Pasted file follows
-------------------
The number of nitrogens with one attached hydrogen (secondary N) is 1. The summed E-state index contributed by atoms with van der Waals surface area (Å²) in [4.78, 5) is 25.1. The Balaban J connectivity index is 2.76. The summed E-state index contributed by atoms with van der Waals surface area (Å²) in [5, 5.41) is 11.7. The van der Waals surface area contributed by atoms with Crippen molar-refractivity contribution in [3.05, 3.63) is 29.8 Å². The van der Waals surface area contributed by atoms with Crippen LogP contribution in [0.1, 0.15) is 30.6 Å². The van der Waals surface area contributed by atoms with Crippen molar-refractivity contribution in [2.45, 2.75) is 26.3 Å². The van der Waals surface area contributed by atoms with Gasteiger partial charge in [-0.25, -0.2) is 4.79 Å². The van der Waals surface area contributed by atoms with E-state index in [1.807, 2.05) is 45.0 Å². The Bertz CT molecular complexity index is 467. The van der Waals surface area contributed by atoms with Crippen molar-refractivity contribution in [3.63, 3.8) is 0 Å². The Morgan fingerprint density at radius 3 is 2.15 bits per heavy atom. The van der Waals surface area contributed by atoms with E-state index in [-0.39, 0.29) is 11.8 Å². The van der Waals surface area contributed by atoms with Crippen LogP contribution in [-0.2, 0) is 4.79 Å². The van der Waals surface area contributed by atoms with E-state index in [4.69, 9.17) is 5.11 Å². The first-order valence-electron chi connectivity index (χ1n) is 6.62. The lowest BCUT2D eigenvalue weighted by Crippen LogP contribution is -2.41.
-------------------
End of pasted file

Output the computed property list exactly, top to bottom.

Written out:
The number of nitrogens with one attached hydrogen (secondary N) is 1. The summed E-state index contributed by atoms with van der Waals surface area (Å²) in [4.78, 5) is 25.1. The Balaban J connectivity index is 2.76. The summed E-state index contributed by atoms with van der Waals surface area (Å²) in [5, 5.41) is 11.7. The van der Waals surface area contributed by atoms with Crippen molar-refractivity contribution in [3.05, 3.63) is 29.8 Å². The van der Waals surface area contributed by atoms with Crippen LogP contribution in [0.1, 0.15) is 30.6 Å². The van der Waals surface area contributed by atoms with Crippen molar-refractivity contribution in [2.45, 2.75) is 26.3 Å². The van der Waals surface area contributed by atoms with Gasteiger partial charge in [-0.25, -0.2) is 4.79 Å². The van der Waals surface area contributed by atoms with E-state index in [1.807, 2.05) is 45.0 Å². The Bertz CT molecular complexity index is 467. The van der Waals surface area contributed by atoms with Crippen molar-refractivity contribution in [3.63, 3.8) is 0 Å². The Morgan fingerprint density at radius 3 is 2.15 bits per heavy atom. The van der Waals surface area contributed by atoms with E-state index in [-0.39, 0.29) is 11.8 Å². The van der Waals surface area contributed by atoms with Crippen LogP contribution in [-0.2, 0) is 4.79 Å². The van der Waals surface area contributed by atoms with E-state index in [4.69, 9.17) is 5.11 Å². The first-order valence-electron chi connectivity index (χ1n) is 6.62. The lowest BCUT2D eigenvalue weighted by Crippen LogP contribution is -2.41.